"I consider marihuana the worst of all narcotics----far worse than the use of morphine or cocaine. Under its influence men become beasts, . . . Marihuana destroys life itself. I have no sympathy with those who sell this weed." -- Judge J. Foster Symes, Denver, Co. 1937
"EDWARDSVILLE INTELLIGENCER - Edwardsville, Illinois Nov. 28, 1931 pg. 2
Obviously most, if not all, of the Encyclopedia editors (who for years and years had been writing nothing but glowing praises about Hemp for its Industrial as well as its medical uses) knew the truth. In fact, given the vast array of consultants and professional historians available to them --- it would have been all but impossible for them not to have known. So what should one make of them, what should one call them, Liars, Sellouts, Conspirators . . . . . .
But perhaps it would be unjust for us to pass judgment too quickly, without first walking a thousand footsteps in their moccasins. We must never forget that this was the middle of the great depression, when people were literally going hungry. And let's face it, even today, most of us are only seven or so paychecks away from total bankruptcy. How many of us would really be willing to risk loosing our jobs given the times.
Today (now looking back with 20/20 hindsight), it is easy to see that those who sought to outlaw Medical Marihuana, had made (the control of all) encyclopedia definitions a high priority. And these were the kind of men who had no qualms about using whatever means it took to accomplish their goals. If gentle persuasion and beguiling words (given under the badge of governmental authority) were not enough, subtle and sometimes not so subtle threats were soon to follow. It is even rumored that the sexual preference of at least one of the editors' was threatened with exposure should he not fall into line. And as the owners of some of these encyclopedias were (in all likelihood) in on the fix, the pressure to cooperate must have been intense.
So if the early definitions for Marihuana, almost all of them sound like they came from the then bureau of narcotics------that's because in all likelihood they did.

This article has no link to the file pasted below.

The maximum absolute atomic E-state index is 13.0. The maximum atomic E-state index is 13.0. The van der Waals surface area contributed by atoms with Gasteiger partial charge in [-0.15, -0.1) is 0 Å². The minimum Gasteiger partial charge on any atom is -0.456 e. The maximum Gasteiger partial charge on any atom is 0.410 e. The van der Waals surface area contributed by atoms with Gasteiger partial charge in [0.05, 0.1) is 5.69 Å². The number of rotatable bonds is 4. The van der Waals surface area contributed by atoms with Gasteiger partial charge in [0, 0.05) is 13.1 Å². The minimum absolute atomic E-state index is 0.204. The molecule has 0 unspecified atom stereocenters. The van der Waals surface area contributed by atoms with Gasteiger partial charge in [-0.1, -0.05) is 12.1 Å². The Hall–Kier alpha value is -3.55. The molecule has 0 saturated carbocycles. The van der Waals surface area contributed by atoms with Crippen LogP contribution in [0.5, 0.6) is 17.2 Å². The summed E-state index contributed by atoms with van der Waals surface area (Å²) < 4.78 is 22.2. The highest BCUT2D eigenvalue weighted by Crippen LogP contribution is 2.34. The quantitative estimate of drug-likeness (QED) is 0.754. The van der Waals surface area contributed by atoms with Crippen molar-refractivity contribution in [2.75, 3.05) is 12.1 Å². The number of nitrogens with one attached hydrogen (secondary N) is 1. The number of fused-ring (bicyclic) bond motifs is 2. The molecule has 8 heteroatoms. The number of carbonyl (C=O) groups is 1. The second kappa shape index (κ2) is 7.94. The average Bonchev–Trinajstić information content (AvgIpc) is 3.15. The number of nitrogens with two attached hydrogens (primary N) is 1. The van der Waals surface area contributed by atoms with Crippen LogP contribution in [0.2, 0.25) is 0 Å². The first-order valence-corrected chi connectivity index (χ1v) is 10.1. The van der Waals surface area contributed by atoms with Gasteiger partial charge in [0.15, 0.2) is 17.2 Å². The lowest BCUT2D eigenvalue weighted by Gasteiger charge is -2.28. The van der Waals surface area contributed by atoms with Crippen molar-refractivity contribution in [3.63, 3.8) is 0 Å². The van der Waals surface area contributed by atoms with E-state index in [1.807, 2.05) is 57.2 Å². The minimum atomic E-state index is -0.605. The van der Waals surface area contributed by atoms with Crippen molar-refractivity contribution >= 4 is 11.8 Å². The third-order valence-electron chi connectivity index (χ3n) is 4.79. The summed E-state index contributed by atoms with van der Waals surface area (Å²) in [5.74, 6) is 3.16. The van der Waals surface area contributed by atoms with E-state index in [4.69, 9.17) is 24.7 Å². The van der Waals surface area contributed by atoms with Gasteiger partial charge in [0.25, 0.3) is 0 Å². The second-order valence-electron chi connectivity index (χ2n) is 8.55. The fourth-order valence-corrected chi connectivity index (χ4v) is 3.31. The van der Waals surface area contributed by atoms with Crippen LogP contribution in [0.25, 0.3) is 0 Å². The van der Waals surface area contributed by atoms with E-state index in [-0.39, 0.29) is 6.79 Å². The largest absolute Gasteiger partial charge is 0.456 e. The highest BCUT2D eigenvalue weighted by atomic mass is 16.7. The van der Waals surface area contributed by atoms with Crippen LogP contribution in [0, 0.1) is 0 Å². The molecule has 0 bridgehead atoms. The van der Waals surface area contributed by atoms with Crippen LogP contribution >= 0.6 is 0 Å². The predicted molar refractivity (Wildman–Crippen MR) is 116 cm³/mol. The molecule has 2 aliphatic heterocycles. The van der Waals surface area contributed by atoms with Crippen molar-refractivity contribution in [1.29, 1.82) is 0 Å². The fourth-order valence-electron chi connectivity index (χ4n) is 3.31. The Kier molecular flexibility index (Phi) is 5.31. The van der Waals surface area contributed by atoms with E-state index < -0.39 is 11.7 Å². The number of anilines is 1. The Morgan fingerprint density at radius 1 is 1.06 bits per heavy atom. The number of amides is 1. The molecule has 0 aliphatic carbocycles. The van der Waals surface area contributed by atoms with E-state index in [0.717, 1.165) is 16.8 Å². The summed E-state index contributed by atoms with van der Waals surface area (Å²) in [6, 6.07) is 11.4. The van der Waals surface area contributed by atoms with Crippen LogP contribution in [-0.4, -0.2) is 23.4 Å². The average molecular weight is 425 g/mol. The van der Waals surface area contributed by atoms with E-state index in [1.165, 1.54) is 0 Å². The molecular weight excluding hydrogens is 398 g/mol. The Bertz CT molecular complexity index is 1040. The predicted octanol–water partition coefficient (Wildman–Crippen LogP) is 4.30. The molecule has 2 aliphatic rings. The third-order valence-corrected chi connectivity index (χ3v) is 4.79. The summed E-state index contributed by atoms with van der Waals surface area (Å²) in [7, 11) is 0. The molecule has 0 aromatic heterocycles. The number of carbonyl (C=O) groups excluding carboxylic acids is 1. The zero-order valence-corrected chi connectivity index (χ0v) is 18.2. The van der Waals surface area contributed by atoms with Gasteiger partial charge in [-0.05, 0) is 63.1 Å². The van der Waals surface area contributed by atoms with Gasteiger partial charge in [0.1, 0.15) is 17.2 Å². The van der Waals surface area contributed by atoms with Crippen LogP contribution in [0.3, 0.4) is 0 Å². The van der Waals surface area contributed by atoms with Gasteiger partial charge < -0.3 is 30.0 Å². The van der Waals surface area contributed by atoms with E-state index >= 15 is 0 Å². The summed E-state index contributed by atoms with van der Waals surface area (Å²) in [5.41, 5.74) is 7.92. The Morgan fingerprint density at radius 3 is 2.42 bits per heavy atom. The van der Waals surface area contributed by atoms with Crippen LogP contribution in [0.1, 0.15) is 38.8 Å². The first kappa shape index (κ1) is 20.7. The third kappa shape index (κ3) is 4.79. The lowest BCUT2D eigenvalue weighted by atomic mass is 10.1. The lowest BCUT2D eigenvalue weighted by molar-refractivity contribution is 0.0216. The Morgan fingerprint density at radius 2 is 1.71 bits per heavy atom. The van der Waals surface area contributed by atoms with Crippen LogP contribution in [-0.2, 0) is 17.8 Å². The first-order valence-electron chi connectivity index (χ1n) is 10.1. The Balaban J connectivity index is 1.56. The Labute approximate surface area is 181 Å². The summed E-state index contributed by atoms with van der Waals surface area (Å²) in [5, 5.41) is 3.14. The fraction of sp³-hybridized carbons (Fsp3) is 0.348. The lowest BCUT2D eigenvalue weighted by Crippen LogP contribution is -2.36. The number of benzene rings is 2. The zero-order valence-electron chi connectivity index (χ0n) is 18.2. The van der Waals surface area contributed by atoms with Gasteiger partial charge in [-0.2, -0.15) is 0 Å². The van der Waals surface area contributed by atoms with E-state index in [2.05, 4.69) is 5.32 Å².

No doubt many of you out there are asking; "Where can I find some of these encyclopedic (Golden Wonders) of history” and "How much do they cost?" The answer to the first, is “Just about everywhere.” In junk stores, at garage sales, in old bookstores, at Salvation Army thrift stores, you name it. And granted, they aren’t printing up any more, still there were thousands and thousands of them that were. And now (courtesy of the Wikipedia and the Internet), not to mention the fact that houses (and thus storage spaces) have gotten a lot smaller now a days, it seems that no one wants them any more.
As for the prices, it’s still possible to pick up a whole (1930’s) encyclopedia for less than $20 dollars. However, it seems that many antique store owners are reading up on the novelty factor of these things now so expect to pay more -- about $35 for an old dictionary, and about $75 for a whole encyclopedia. I’ve even been to one antique store that actually had the encyclopedia turned (with a permanent bookmarker) to one of the Reefer Madness quotations. The idea being obvious – sell the product; get a higher price.
Just do what you do naturally, and any time you see an old dictionary/encyclopedia, simply look over the following words:
[MUSEUM NOTE: The museum has religiously photocopied selected pages from as many encyclopedias and dictionaries as we could find. For those interested, they are available on CD rom format. ]
ENCYCLOPEDIA'S OF EVIL
WANT TO KNOW MORE:
Due to space / download time considerations, only selected materials are displayed. If you would like to obtain more information, feel free to contact the museum. All our material is available (at cost) on CD-Rom format.